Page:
Sunday, October 12, 2014

What to do with Microchip Technology MCHP?

One of my earliest Dividend machines took a terrible tumble on Friday.   The tumble was deserved. Although I do not use P/E (price earnings) ratios to determine if a stock qualifies as a Dividend Machine, P/E is important when you try to decide what to do with a holding that crashes like MCHP did on Friday.

Microchip's P/E soared over the past few years and this was during a time when MCHP was absorbing an acquisition.  I was tempted to sell it because the yield on this inflated stock price was well below what I could get from another stock.    On the other hand, my cost basis of $33.69 is well below the current price.

During these times when traders buy stocks that are rumored to be have a lot of growth, MCHP had good rumors and a high stock price and a high P/E.    Covered calls are the obvious strategy to improve income but you can only sell a call when someone else wants to buy it from you.   For quite a while, MCHP had no calls.   Lately calls have been better and I have one half of my position on call (October $50.)  That means I could not sell those shares if I wanted to until the calls expire.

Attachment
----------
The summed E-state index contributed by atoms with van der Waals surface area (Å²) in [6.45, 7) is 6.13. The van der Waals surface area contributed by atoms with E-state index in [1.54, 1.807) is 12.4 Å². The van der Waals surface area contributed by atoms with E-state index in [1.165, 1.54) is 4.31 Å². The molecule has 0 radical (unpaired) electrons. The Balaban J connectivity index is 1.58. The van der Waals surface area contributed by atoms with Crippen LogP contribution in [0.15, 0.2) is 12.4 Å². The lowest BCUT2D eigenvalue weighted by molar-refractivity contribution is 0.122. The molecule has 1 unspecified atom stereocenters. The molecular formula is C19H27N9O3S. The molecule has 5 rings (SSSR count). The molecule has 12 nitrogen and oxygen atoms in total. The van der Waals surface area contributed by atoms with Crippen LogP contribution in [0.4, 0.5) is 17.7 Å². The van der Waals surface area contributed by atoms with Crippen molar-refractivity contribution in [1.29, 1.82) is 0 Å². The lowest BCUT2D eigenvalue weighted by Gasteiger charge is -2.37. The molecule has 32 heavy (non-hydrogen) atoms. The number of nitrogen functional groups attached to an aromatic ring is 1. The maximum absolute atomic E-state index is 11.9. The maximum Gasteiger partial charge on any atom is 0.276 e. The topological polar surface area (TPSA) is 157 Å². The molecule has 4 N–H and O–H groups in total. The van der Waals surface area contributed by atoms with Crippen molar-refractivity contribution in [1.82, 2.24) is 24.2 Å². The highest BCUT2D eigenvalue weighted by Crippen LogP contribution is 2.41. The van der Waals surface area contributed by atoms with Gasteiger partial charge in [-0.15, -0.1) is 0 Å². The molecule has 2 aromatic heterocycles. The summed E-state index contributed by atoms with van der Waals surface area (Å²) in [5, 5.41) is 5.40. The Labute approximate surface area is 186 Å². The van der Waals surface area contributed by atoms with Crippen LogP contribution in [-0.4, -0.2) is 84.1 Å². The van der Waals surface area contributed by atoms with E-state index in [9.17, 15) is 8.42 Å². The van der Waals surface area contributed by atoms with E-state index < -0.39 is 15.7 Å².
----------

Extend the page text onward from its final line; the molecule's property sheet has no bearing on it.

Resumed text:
Does a lower P/E mean I should buy?

I will likely hold onto the other shares as this stock is still a strong income producer.  Unless covered call income is compelling, which to me is a call premium yield of at least 2% or about $.80 per contract, I will not add to my position.

Even if the stock price erodes enough that MCHP's dividend yield is more than 3.5% and the P/E is less, I will not add.  My reason is I need dividend growth and while MCHP has consistently increased the dividend, the increases have been meager.     But then I get the capital gain if the call buyer takes part of my position and that makes up for the meager dividend increases.   But I really doubt that my stock will be called away.   Therefore, I will look for new calls and hold.

A stock with a 3.1% dividend yield, low debt, a history of increasing dividends, and earnings that exceed the dividend payment, and has occaisional covered call income, is not a bad stock to hold.